Improving learning by connecting chemistry curriculum to students' experiences

Nicole N. Olszowy



The purpose of the study was to design, implement, and assess the effects of a teaching unit about fuel sources and chemical energy on students’ learning. The unit was designed to incorporate students’ experiences in a way that was aligned with the Michigan High School Content Expectations.

The study was completed with all of the students taking General Chemistry in a rural Michigan high school in the 2010-11 school year. There were 138 participants total. The participants were mostly Caucasian and the majority were in the 11th grade. Of these, 77 constituted the experimental group and were taught the unit. The additional 61 participants in the control group were given the posttest only.

Data was derived from the results of pre/post tests, final assessment projects, and the researcher’s observations. A pretest that contained questions about the fuel sources was administered at the beginning of the unit. An identical posttest was administered at the completion of the unit. A final assessment project required students to choose the best fuel source for the area, and support their opinion with facts and data from their research or the learning activities and labs performed in class.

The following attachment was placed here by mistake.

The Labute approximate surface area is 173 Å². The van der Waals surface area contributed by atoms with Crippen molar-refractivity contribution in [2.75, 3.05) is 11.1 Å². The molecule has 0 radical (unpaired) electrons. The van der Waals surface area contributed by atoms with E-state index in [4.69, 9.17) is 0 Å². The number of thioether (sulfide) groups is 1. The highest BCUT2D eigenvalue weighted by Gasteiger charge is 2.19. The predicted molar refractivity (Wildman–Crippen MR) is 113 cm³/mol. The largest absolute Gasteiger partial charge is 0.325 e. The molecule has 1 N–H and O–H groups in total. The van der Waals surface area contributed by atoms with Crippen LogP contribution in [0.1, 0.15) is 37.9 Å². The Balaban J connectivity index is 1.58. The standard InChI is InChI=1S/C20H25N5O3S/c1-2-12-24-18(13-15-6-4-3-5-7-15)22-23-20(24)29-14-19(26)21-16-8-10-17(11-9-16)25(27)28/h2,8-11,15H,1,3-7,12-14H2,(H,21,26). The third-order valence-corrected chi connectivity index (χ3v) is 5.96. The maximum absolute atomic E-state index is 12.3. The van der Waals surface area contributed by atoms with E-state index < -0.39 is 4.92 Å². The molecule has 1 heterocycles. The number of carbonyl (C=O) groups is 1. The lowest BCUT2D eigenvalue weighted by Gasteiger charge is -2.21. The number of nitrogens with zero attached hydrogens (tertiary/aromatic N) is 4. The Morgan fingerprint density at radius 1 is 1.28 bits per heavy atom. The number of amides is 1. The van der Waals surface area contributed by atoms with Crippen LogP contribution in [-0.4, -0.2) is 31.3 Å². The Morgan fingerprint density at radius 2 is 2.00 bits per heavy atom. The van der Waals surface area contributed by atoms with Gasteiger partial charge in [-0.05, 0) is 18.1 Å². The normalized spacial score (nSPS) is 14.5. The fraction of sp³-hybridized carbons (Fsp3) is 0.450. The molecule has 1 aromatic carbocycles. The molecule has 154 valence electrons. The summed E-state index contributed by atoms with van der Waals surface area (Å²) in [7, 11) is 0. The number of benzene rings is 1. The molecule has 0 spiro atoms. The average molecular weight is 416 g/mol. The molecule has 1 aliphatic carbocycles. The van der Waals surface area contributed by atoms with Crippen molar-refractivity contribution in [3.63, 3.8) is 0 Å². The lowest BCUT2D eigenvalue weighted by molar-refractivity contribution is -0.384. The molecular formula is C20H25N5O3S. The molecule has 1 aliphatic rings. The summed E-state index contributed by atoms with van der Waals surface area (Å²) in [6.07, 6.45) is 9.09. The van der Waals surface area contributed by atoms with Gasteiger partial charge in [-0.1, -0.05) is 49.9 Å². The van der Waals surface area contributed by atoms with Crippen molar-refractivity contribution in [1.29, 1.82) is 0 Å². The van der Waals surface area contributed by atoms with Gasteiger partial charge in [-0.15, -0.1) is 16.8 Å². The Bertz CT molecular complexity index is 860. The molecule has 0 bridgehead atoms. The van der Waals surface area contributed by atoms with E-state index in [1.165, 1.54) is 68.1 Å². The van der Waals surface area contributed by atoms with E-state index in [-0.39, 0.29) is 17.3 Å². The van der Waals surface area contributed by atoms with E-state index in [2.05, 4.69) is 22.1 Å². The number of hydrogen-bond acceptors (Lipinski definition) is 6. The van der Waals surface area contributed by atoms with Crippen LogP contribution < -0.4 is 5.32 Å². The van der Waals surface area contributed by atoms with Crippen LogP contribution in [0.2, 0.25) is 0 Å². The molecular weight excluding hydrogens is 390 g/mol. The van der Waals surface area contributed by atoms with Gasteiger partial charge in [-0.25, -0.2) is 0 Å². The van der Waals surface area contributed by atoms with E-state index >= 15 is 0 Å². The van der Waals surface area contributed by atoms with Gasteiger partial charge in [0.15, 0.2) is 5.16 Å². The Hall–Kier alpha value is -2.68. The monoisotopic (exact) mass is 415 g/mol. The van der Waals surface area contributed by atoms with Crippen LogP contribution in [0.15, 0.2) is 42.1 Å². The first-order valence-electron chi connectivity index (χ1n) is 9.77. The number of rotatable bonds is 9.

The results of the study revealed that the teaching unit did produce significant learning gains in the experimental group. The results also indicated that the teaching unit added value to the current General Chemistry curriculum by expanding what students were learning. The instructional goals of the unit were aligned with the Michigan High School Content Expectations. The results also revealed that the students were able to learn to support their thinking and decisions with explanations based on the data and labs. These are essential science literacy skills. The study supported the view that connecting the required curriculum with students’ experiences and interests was effective, and that students can learn important science literacy skills, such as providing support for arguments and communicating scientific explanations, when given adequate teacher support.